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The Clearest Chicken Soup

Photo Credit: Sina Mizrahi

Chicken soup is comfort in a bowl, especially when the broth is deeply rich and golden. Preparing it seems so straightforward — combine chicken, vegetables, aromatics, and seasoning in a pot and let it simmer away endlessly on the back burner.

But what about skimming the foam as it bubbles to the surface? Can we ignore the task, or will it compromise the clear broth we’re after?

I set out to discover if letting the foam reabsorb made any difference in the outcome, because simplifying the simple is the goal.

Golden Chicken Soup


  • 6 chicken drumsticks, skin on
  • 4 stalks celery
  • 3 carrots, peeled
  • 1 large onion, peeled
  • 1 parsnip, peeled
  • 4 cloves garlic
  • 1 fennel bulb, trimmed (optional)
  • 1 bunch parsley or cilantro
  • ½ lemon (optional)
  • 1½ tsp sea salt
  • ½ tsp black pepper or 1 tsp whole peppercorns

Season chicken drumsticks with salt and pepper to taste. Heat a 5-quart soup pot over medium heat for 3–5 minutes. Add a drop of oil. Sear the chicken on all sides until golden, about 2–3 minutes per side. This gives the broth color and flavor. Add 1 cup water and scrape the bottom of the pot to get any stuck-on bits.

Combine the vegetables, parsley, and lemon (if using) in a fine mesh bag and tie a knot. Add it to the pot along with the chicken. Season with salt and pepper. Add enough water to cover the mixture. Bring to a rolling boil. Skim the foam as the soup cooks or ignore it. Cover and reduce heat to low, ensuring the soup is at a steady simmer.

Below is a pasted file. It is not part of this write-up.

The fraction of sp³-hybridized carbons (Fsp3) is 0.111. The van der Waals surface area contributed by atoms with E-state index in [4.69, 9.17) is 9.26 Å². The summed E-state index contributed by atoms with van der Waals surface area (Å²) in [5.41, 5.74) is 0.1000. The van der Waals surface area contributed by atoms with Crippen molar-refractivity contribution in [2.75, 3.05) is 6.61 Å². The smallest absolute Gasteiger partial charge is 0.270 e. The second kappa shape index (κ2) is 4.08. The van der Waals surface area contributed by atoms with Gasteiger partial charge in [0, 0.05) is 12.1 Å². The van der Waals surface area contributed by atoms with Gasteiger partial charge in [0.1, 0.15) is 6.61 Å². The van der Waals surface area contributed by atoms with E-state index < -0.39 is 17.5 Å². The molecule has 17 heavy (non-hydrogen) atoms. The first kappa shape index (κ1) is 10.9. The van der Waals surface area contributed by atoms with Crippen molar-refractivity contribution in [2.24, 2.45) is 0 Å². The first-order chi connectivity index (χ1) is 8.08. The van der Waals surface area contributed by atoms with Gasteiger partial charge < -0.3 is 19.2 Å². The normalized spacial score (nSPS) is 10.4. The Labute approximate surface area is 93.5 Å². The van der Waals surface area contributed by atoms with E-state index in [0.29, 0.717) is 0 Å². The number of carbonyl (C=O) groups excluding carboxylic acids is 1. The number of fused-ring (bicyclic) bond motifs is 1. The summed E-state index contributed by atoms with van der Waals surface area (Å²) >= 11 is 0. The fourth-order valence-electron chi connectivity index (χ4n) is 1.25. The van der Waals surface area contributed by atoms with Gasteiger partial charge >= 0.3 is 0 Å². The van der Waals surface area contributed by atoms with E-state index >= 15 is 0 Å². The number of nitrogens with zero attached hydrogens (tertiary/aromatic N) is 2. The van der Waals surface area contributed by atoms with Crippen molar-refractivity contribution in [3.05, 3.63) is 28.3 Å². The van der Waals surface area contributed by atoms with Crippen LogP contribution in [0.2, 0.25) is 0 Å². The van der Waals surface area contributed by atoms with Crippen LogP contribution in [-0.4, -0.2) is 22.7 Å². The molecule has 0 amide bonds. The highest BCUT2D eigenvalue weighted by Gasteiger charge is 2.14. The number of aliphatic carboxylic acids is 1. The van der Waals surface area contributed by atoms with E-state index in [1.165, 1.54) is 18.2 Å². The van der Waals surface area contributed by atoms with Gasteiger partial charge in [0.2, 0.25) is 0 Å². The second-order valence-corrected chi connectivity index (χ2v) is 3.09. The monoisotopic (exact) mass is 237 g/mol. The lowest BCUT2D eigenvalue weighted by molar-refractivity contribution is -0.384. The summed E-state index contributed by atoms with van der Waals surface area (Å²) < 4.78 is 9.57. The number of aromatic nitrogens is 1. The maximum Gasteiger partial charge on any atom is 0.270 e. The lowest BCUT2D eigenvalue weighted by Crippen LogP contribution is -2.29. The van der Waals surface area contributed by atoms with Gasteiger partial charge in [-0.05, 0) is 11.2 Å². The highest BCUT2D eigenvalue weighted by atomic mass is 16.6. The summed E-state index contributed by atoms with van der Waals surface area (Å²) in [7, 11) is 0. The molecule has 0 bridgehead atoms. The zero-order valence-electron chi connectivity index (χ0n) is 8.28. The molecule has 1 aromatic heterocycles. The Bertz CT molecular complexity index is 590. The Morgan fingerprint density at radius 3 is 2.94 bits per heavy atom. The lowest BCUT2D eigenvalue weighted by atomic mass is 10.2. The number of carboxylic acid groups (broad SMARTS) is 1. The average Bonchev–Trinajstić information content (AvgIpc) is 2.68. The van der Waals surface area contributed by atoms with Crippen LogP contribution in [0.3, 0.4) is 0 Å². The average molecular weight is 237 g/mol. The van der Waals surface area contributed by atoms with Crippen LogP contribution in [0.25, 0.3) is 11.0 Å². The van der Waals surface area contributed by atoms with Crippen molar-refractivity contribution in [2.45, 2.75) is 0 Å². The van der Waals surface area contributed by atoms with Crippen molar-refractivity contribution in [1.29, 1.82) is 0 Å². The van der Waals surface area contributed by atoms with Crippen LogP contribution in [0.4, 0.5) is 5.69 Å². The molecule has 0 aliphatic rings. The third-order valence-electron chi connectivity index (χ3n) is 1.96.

Cook for 8–12 hours, or until the broth is deep and golden. Cool. Remove mesh bag and chicken or strain the soup. Separate meat from the chicken; discard bones and skin. Store chicken and vegetables in separate containers. Ladle broth over them to keep them moist.

To serve, divide chicken and vegetables into bowls and ladle broth over them; serve hot. Optional: add fresh herbs.

My Verdict

I made the soup two ways; one time skimming the foam and the other leaving it to bubble and reabsorb into the soup. After the soups finished cooking and cooling, I found no difference in appearance between them, and let me tell you, I really strained my eyes looking for one. Both broths were clear, deep, golden. You know what that means — skip the skimming.


(Originally featured in Family Table, Issue 774)

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